True to form, the heavy-duty GMC Sierra HD follows the light-duty Sierra 1500 in receiving an even-more-capable AT4X model variant, breaking cover in conjunction with the HD pickup’s recent 2024 model-year refresh to offer off-roading goodies like a 1.5-inch suspension lift, a rear e-locking differential, and 35-inch Goodyear rubber.
GMC Canyon AT4X AEV Edition
General Motors has collaborated with American Expedition Vehicles (AEV) on numerous occasions, and now, that collaboration will yield a new special model variant of the GMC Canyon AT4X dubbed the AEV Edition. As GM Authority covered previously, GM recently teased this forthcoming variant, which is expected to debut for the 2024 model year.
GMC Sierra 1500 AT4X AEV Edition
Critically, the GMC Sierra 1500 AT4X is the first to offer a special AEV Edition model, hitting the scene for the 2023 model year and billed as the most off-road-capable factory Sierra 1500 ever built. Highlights include AEV-stamped bumpers, boron steel skid plates, 18-inch Salta wheels, 33-inch Goodyear Wrangler Territory MT tires, and more.
GMC Sierra HD AT4X AEV Edition
The GMC Sierra HD’s 2024 model-year refresh also ushered in the new AT4X AEV Edition model, offering a similar recipe as the light-duty Sierra 1500 AT4X AEV Edition thanks to heavy duty steel skid plates, 18-inch Salta wheels, unique badging, and the like.
Subscribe to GM Authority for more GMC news and around-the-clock GM news coverage.
- Sweepstakes Of The Month: Win a 2023 Corvette Z06 Convertible. Details here.
GMC grows more popular and expensive each year become a premium brand with prices as high as the German brands. It has nearly replaced Cadillac as the big profit brand. Slimmed down captive import Buick is a cash cow, too. I bet Buick GMC dealers are thriving
GM got here by popular demand. The west has been discovered. There are nearly 2,000+ motel rooms in Moab, Utah. Moab has become a four wheeling capital.
It’s all about meeting popular demand. About a third of SEMA is now is devoted to off road and remote camping vehicles.
I am an owner of a AWD and use it on my farm, however I am concerned about the encouragement of ‘Off road vehicles’, where are they going to use them off of public roads? Private property? Many times I have experienced spending a lot effort preparing a field and planting it only to have someone drive into it and ruin it. Also a lot of harmful environmental damage on public property occurs.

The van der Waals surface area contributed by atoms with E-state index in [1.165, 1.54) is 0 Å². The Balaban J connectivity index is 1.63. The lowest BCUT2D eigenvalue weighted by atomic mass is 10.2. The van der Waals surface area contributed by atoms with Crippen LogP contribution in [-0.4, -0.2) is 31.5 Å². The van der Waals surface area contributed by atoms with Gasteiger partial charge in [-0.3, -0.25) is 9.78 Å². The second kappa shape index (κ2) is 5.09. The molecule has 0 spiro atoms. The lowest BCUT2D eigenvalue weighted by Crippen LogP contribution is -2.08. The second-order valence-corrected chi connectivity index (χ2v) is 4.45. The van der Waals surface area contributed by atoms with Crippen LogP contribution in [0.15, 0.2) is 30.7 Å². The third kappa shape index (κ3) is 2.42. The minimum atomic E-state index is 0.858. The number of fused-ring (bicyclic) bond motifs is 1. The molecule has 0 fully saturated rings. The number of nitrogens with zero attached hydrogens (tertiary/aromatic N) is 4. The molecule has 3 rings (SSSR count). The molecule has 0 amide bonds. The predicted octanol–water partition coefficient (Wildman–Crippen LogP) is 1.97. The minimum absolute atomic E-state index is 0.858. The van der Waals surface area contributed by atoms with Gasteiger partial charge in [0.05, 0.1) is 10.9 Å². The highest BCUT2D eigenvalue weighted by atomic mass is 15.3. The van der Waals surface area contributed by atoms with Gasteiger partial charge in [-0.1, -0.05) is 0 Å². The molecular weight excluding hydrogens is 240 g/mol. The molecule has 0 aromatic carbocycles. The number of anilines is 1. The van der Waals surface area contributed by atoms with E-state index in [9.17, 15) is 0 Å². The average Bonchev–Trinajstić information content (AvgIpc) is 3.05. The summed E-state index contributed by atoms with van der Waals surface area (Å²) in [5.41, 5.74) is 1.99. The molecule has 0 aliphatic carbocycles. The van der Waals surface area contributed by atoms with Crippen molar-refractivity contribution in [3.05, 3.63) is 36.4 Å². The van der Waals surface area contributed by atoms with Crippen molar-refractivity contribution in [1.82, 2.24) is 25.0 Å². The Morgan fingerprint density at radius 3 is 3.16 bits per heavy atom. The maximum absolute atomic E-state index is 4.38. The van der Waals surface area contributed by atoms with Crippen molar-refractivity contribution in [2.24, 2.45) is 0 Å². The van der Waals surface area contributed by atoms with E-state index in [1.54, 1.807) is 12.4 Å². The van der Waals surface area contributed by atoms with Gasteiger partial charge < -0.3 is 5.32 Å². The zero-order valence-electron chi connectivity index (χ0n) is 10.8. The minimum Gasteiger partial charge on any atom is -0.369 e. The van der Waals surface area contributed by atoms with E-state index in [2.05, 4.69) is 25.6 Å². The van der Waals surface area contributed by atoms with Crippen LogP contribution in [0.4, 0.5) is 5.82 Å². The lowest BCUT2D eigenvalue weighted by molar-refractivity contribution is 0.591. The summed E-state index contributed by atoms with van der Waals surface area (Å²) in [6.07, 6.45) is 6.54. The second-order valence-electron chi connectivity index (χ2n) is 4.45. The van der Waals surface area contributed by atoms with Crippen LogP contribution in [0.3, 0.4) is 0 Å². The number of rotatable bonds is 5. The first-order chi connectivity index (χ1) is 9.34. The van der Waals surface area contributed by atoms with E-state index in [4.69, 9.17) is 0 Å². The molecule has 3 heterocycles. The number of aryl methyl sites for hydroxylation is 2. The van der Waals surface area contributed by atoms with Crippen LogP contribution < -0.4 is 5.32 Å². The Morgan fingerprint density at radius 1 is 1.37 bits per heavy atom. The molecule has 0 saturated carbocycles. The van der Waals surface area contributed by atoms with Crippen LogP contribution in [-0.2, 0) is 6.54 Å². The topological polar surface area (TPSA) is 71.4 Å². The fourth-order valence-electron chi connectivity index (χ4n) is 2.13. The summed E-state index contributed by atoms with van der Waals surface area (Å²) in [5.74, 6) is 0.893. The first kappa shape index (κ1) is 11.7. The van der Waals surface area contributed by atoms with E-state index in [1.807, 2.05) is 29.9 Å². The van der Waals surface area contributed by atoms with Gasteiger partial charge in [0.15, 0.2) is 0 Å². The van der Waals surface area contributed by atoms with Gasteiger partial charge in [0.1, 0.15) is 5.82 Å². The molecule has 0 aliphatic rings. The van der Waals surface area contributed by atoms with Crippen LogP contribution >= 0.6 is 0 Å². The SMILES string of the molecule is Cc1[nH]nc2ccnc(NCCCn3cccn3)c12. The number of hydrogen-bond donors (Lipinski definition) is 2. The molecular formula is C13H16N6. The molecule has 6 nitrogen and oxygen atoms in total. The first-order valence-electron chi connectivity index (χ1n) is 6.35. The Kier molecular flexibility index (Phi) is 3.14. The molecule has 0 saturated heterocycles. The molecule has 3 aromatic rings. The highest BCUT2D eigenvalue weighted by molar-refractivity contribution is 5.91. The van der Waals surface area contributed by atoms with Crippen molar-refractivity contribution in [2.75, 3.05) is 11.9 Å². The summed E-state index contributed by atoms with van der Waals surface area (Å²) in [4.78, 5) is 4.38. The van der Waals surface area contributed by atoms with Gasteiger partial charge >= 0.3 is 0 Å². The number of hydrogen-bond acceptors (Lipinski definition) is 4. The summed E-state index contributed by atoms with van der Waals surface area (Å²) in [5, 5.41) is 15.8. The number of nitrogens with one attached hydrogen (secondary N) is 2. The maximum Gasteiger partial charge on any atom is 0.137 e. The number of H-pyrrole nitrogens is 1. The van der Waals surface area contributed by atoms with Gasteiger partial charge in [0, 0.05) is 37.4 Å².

Steffen Stanley- A large majority of the AWD luxury full size pickup purchasers are urban / Suburban Asphalt rangers who purchase on a trendy bad ass cultural basis for the image. You, including myself would not take a $90K+ rig into the rocks and brush.
There’s a vast amount of public land in the West available to appropriately off-road. Part of the requirement of public lands is that they are multi-use. That is they’re open both for recreational use and for profit. That’s why if you go overlanding in New Mexico, Colorado, Wyoming, Montana, etc. they’ll find ranchers and off-roaders sharing the trails.
The best way to prevent environmental damage is education and culture. This is why groups like “Tread Lightly” are important and the community self-policing so people who go off trail in vehicles are named and shamed.
As for your case… I think I’d make a small investment into some trail cams if my property was regularly being damaged like that and capture some license plates.
Wondering if a fence would help you out. And maybe a sign too for your property.
And let’s not forget having a good shotgun.
Billboard signage on the East and West sides of Interstate 70 near Utah state route 191, going South into Moab indicate be courteous and respect the land. Tourism and off roading have supplanted mining and agriculture in Moab. In fact the Europeans and especially the Germans love the sandstone and canyons in and around Moab. Charlie Steen is spinning in his grave if you know local Moab history. Enjoy the West.